A writer in his mid-twenties who worked on the staff of a show I was consulting on…we were waiting for the show runners to return from a “network notes” session after a table reading and, I don’t know how the conversation turned in this direction, but he told us a story about a female acquaintance who revealed to him that she’d had sex with George Burns when the comedian was a hundred years old. Her explanation for this encounter was simple and unemotional:
“How often do you get to have sex with a hundred year-old man?”
My first thought upon hearing this story was, ”What an amazing variety of people there are in this world!”
On another occasion, this same fellow explained, with unquestionable sincerity, how, whenever he threw out any of his old underwear, he would first take a pair of scissors, and cut the underwear fabric into tiny, little pieces. He explained this behavior in terms of a serious concern that his discarded underwear might somehow turn up at a crime scene, making him a prime suspect in the investigation.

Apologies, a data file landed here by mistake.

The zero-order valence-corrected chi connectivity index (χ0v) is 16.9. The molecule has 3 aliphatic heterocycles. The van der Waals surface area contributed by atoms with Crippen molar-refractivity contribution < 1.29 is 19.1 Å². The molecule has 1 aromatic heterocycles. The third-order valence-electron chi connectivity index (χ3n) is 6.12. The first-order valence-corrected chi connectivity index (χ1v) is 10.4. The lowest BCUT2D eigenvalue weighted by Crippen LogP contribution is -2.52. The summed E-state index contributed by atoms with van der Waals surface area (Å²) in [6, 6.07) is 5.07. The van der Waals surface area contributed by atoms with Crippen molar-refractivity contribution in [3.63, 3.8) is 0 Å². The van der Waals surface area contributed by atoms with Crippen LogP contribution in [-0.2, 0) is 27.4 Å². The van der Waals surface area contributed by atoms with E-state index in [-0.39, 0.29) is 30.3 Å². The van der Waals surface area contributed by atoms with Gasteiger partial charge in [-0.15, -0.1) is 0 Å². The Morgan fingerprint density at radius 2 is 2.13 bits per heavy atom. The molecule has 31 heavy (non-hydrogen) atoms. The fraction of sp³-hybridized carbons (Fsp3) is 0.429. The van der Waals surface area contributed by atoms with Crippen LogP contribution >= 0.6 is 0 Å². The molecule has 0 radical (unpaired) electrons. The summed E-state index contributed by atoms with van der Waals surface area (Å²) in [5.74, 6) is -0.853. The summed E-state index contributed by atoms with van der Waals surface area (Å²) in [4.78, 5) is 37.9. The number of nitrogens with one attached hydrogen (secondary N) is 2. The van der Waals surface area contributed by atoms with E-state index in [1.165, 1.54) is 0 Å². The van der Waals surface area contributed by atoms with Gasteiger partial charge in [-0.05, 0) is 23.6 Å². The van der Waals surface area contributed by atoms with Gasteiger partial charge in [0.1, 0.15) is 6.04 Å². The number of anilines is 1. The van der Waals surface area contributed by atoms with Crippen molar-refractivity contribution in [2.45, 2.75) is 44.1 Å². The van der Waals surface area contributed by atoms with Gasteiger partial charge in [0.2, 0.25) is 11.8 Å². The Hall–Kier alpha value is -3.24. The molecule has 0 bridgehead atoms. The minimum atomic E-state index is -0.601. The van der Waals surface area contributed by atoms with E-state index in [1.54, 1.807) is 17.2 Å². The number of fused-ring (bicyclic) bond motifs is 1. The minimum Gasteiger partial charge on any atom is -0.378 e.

My first thought on this occasion was, “Wow. Two interesting stories from the same person!” My second response was, “The idea of cutting up my old underwear to keep them from resurfacing during a criminal investigation has not for a second ever crossed my mind.”
As the blog post title says:
“It takes all kinds.”
These thoughts came to mind while reading about the recent Colorado shooting spree, taking particular note of the spontaneous acts of heroism, including a twenty-one year-old girl named Stephanie who plugged a wound in her best friend Allie’s neck with her fingers, and refused to leave Allie’s side, as a fusillade of bullets flew indiscriminately around the theater.
People are different, not just in the “sex with a hundred year-old man” way or in terms of preemptive underwear destruction. They are different in the equally rare direction of personal sacrifice, the conscious determination to put your life on the line to save another’s.
I don’t know about you, but along with the admiration, reading about such selflessness conjures questions of whether there’s any semblance of that “different kind of behavior” in me.
I originally intended to end this post with that. And then I thought about the shooter.
In the “It takes all kinds” evaluation?
He’s in there too.